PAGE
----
'We can see no deviation from the predictions of general relativity, and this greater distance helps us to make that statement with more confidence.'

The team is continuing to search the latest Ligo data for signs of space-time ripples from the far reaches of the cosmos.

A bird's eye view of Laser Interferometer Gravitational-wave Observatory (LIGO) Hanford laboratory's laser and vacuum equipment area (LVEA) which houses the pre-stabilized laser, beam splitter, input test masses, and other equipment

A bird's eye view of Laser Interferometer Gravitational-wave Observatory (LIGO) Hanford laboratory's laser and vacuum equipment area (LVEA) which houses the pre-stabilized laser, beam splitter, input test masses, and other equipment

They are also working on technical upgrades for Ligo's next run, scheduled to begin in late 2018, during which the detectors' sensitivity will be improved.

At a press conference, the researchers spoke of their ambition to use Ligo to detect neutron stars.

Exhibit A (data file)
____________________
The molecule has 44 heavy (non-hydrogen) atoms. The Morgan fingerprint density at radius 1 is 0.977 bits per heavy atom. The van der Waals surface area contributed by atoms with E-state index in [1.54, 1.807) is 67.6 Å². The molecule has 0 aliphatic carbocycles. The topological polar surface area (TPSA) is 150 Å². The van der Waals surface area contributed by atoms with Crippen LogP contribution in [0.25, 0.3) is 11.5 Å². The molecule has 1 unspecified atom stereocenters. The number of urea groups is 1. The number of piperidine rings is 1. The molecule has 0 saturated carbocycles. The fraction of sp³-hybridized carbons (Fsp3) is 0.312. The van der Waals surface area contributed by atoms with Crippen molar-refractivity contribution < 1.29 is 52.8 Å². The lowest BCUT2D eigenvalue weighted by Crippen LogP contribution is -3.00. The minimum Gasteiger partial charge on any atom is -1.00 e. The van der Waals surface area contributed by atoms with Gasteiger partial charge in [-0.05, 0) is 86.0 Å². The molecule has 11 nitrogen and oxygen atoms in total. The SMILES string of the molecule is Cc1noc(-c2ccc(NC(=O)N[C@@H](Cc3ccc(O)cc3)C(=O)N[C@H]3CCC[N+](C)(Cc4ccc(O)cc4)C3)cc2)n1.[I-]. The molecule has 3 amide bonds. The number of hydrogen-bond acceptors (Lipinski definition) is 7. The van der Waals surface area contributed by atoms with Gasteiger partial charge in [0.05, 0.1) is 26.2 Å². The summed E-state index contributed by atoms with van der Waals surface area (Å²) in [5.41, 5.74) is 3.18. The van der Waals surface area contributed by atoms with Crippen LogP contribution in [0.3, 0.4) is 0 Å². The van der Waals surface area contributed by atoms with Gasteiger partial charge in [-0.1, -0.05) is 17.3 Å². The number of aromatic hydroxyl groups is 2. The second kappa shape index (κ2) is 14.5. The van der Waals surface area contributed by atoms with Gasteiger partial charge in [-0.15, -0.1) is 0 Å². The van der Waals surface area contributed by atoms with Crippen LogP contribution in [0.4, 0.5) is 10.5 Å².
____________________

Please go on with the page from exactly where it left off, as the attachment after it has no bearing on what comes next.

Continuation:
Neutron stars are created when giant stars die in supernovas and their cores collapse, with the protons and electrons essentially melting into each other to form neutrons.

Researchers hope that improving the sensitivity of Ligo's instruments will help them to finally pinpoint signs of a neutron star, which could come as soon as 'this run or the next'. 

They added a lack of understanding about how often neutron stars form could be holding them back from making a momentous discovery. 

'With the third confirmed detection of gravitational waves from the collision of two black holes, Ligo is establishing itself as a powerful observatory for revealing the dark side of the universe,' said David Reitze of Caltech, executive director of the Ligo Laboratory.

'While Ligo is uniquely suited to observing these types of events, we hope to see other types of astrophysical events soon, such as the violent collision of two neutron stars.'